Krishna, a popular Hindu deity and an incarnation of the god Vishnu, is adored for his mischievous personality, infinite love and miraculous actions. Vishnu assumed the form of divine, blue-skinned Krishna to oppose a malevolent king and restore joy and harmony to the world. The legends from Krishna’s early life centre on his upbringing as a cowherder, and his playful interactions with the gopis (milkmaids), who found him irresistibly attractive.
Celebrating one such story, this vibrant temple hanging shows Krishna, dressed in characteristic flamboyant dress, playing his flute to crowds of infatuated women. The scene is in a forest beside the Jamuna River during the autumn full moon; Krishna’s music has enticed the women from their beds to dance
This painting is a depiction of the concept of rasa lila, or divine play. Joyful, fun and flirtatious, rasa lila images are metaphors for the relationship between gods and humans, and demonstrate ideal devotion. The gopis love, revere and follow Krishna, even leaving their families to join him. This hanging was originally intended as a shrine backdrop in a haveli (palace), the ritual space of the Vallabha sect of Hinduism, during ceremonies to worship Krishna.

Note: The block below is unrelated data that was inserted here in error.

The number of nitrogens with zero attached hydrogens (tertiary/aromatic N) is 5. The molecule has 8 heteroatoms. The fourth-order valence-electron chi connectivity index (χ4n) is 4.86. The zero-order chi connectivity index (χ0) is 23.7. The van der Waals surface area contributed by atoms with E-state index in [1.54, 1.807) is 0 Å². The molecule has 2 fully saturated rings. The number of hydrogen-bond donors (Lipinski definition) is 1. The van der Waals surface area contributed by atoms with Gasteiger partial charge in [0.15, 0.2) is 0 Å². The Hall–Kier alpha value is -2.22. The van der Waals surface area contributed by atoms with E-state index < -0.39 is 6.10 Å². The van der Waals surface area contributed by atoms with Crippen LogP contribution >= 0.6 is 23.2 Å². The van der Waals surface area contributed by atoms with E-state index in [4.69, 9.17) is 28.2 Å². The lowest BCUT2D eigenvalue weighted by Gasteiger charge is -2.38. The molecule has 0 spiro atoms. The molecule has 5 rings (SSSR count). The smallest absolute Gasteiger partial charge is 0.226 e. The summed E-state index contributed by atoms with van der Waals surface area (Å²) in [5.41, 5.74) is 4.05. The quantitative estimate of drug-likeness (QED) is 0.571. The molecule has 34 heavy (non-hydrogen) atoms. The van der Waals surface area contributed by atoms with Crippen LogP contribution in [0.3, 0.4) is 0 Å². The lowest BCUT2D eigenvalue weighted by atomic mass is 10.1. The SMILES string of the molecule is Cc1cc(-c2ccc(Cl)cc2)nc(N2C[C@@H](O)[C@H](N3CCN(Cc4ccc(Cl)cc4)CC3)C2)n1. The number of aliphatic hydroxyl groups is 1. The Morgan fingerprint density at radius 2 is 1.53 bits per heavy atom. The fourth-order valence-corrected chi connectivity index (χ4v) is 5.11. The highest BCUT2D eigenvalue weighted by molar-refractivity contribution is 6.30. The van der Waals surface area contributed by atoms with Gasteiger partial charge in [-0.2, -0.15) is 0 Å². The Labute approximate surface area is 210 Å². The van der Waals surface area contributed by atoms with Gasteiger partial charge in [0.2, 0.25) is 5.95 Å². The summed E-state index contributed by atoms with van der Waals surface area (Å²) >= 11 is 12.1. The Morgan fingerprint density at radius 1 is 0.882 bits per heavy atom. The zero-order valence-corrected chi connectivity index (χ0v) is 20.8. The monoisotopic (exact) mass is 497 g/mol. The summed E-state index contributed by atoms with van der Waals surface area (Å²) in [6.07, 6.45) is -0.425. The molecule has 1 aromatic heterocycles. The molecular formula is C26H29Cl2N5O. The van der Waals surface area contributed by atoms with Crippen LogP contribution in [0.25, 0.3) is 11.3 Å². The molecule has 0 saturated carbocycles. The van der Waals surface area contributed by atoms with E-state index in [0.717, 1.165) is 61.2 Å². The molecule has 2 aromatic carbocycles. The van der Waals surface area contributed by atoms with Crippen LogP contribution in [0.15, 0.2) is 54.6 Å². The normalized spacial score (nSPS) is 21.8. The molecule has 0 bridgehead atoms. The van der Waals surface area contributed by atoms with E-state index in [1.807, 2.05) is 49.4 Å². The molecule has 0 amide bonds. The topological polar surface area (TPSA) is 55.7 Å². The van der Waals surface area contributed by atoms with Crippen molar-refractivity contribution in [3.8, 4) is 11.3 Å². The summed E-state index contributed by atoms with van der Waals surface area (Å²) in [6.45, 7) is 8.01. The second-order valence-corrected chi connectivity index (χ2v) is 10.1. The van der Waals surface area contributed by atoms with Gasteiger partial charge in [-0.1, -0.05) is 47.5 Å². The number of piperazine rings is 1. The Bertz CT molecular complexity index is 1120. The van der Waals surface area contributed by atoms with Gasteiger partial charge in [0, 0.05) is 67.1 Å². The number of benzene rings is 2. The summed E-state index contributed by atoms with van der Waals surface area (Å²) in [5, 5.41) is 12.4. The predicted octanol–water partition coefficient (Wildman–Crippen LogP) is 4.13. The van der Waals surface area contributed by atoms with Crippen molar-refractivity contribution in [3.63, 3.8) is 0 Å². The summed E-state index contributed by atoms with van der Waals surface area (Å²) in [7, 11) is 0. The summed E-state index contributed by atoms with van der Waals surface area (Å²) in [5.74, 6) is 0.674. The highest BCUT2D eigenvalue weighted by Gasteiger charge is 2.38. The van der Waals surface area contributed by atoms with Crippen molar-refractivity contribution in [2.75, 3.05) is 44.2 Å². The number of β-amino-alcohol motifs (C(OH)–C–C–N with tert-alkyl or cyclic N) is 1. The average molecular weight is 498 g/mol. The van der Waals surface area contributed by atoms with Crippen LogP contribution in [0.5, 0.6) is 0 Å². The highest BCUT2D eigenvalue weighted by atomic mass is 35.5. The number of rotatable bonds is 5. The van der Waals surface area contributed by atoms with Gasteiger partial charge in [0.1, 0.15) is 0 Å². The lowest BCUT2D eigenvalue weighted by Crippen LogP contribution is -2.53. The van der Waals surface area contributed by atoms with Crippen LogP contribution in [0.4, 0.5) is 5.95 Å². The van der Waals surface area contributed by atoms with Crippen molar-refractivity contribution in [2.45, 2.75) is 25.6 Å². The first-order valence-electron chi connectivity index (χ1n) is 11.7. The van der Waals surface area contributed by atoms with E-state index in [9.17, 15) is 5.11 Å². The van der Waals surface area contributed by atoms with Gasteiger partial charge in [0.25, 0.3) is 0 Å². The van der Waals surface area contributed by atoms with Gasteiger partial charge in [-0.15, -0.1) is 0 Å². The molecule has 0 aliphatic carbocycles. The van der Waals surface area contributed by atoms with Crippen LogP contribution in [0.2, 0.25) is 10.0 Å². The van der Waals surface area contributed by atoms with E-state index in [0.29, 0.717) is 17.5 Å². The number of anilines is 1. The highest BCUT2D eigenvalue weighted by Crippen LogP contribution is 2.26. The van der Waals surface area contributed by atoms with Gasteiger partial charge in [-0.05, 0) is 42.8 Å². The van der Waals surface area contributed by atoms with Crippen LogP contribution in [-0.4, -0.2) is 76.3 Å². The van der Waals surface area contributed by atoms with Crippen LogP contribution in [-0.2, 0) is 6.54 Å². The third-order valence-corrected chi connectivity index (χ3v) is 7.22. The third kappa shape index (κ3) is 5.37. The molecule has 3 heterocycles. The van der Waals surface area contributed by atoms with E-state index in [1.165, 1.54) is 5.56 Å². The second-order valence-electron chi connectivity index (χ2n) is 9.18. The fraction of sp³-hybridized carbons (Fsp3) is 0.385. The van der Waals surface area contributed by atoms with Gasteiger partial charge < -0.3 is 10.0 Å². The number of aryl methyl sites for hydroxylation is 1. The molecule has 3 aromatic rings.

Text © National Gallery of Australia, Canberra 2010
From: Ron Radford (ed), Collection highlights: National Gallery of Australia, National Gallery of Australia, Canberra, 2008